Exclusive: Rep. Pete Sessions — This Is ‘The World’s Greatest Healthcare Plan’

AP Photo/J. Scott Applewhite
AP Photo/J. Scott Applewhite

The chairman of the House Rules Committee tells Breitbart News he’s sponsoring the “World’s Greatest Healthcare Plan Act of 2016” because he wants other Republicans to have a positive, conservative plan to present the American people going into the election in November.

“We took the best ideas to reform healthcare and put them together in one bill,” said Rep. Peter Sessions (R.-Texas), who in addition to chairing a committee referred to as “the Speaker’s Committee” because of its role in giving the speaker control over the lower chamber, also serves on the House Republican Steering Committee.

Sessions said many of the ideas have been put forward separately, but never together.

The key innovation in the plan is the switching from the current defined-benefit to a defined-contribution system. What Sessions and the sponsor of the Senate companion bill, Sen. William M. Cassidy (R.-La.), himself a medical doctor, proposed is giving individuals a $2,500 tax credit and their dependents a $1,500 credit. A family of four would have a tax credit of $8,000, enough to pay for a basic plan, similar to a well-managed Medicaid plan.  The plan would also expand Roth Health Savings Accounts, which, unlike Flexible Spending Plans, would stay with the consumer and grow in a tax-free environment year-on-year.

Sessions said the mandates for individuals and employees are stripped away.

Healthcare in America changed during World War II. Before the war, individuals and families bought insurance the same way they buy car insurance or any other product or service. The switch came because the wages and salaries for domestic civilian workers became so inflated that people were being pushed into higher tax brackets meant for the truly wealthy.

To game the system employers, led by Kaiser Shipyards, paid all or part of their employees’ health plans. In the case of Kaiser and its sister companies, such as Kaiser Aluminum, these plans were built up into Health Management Organizations that actively worked with workers and providers. Others companies were less hands-on. The federal government contributed to this solution by giving companies a tax credit for funds spent on these plans.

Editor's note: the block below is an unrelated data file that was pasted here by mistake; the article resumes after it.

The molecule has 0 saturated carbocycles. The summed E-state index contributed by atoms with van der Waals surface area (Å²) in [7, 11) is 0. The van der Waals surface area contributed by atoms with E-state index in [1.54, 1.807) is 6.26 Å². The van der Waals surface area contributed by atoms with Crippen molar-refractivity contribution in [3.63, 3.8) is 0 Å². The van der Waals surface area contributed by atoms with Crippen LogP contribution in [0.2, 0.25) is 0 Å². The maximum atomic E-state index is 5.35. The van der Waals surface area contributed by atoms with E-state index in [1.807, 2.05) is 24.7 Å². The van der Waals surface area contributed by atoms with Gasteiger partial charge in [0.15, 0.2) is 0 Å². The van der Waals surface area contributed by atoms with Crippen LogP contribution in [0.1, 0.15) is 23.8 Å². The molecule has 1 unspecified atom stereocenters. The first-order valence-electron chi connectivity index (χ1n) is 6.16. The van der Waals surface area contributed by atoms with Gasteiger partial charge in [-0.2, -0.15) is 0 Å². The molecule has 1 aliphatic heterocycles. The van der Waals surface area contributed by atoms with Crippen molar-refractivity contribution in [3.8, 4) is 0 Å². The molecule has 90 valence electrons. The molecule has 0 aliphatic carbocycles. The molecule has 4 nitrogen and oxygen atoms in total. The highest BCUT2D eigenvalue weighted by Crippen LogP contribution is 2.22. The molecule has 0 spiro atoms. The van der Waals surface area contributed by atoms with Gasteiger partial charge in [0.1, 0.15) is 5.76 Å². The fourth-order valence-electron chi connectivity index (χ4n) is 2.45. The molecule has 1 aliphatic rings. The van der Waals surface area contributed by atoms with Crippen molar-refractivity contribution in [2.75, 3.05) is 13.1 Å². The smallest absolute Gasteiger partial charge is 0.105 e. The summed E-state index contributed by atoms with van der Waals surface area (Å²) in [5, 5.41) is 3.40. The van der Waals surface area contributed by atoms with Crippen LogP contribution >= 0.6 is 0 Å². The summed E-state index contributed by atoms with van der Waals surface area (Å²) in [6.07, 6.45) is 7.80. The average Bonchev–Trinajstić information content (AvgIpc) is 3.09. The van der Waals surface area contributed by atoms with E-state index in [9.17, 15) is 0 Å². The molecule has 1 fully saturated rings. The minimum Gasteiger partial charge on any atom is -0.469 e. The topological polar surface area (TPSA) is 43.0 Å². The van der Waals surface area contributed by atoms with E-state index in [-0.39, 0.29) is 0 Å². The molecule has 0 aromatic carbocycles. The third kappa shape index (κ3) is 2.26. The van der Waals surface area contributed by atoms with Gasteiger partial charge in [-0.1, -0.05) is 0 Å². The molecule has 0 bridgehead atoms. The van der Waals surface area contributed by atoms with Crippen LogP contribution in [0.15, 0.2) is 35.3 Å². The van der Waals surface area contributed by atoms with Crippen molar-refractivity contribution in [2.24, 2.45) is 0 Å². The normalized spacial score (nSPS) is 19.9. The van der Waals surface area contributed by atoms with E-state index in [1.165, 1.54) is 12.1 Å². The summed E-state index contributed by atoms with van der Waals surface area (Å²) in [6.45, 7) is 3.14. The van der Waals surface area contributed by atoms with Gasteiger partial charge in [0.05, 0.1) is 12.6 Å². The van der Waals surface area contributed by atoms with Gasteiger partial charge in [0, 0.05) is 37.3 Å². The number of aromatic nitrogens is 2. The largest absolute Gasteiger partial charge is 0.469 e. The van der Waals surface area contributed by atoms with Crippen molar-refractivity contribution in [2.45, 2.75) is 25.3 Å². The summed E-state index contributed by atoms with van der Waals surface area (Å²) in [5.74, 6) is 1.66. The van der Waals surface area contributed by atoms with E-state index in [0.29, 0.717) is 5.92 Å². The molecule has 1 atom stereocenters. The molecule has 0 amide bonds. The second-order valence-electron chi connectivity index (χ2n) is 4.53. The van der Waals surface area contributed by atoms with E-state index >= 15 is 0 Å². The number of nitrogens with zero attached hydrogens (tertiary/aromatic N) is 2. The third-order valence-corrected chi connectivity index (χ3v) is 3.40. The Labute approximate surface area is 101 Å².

Once this system took hold, it became the universal American model, but the system created problems. While Americans with a company plan got the advantages of group pricing, the self-employed or unemployed were boxed out of employer-centric model.

Then, of course, came the problem of portability. If an individual buys a plan and gets sick or injured, then he keeps the plan throughout his treatment–with the company on the hook for an event that occurred while on that contract. But, if the plan was part of a compensation package at one job, it creates the awkward reality of the pre-existing condition that often was not accepted by the new plan at the new job–but, no longer covered by the old plan at the old job.

Another problem with the company-centric model is that the administrative burden to companies become distraction on top of being an expense. Thus, much of the push by Big Business to reform healthcare was driven by the desire to jettison armies of clerks that had nothing to do with the company’s actual business.

John C. Goodman, the father of the Health Savings Accounts, told Breitbart News that nothing in the Sessions-Cassidy proposal forces anyone to change a situation, where they are happy and comfortable. But, it does empower Americans to be consumers of health insurance again.

The economist and president of the Dallas-based Goodman Institute said he helped put the plan together because he was convinced there were politically possible ways to reintroduce market forces into healthcare.

Republicans could  not stop President Barack Obama and the Democrats from passing the Patient Protection and Affordable Care Act, or Obamacare, because they did not have credible alternative to what the president was presenting as a solution to real problem.

“It’s been six years, and they have not had a credible alternative, before this bill,” he said.

“This plan will be great for the economy,” he said. “It allows everybody to have health insurance. It doesn’t create burdens for business or labor. It gives everyone a fair tax subsidy for health insurance and achieves universal coverage, cost controls–it will do everything Obamacare was going to do, but didn’t do–without Obamacare.”

The congressman said the plan took 18 months to develop because more than 500 physicians weighed in with their real-world experiences and lessons learned.

“What we are really trying for is a grassroots effort that then goes through Regular Order, which must be respected, so we are going Ready, Aim and Fire, not Ready, Fire–Aim,” he said. Regular Order is the term for traditional process in the Congress of moving bills through committees and then onto the House floor.

“During the election, people can use this bill for messaging,” he said. “No member of Congress should be: ‘Well, I really don’t know what I am for.'”


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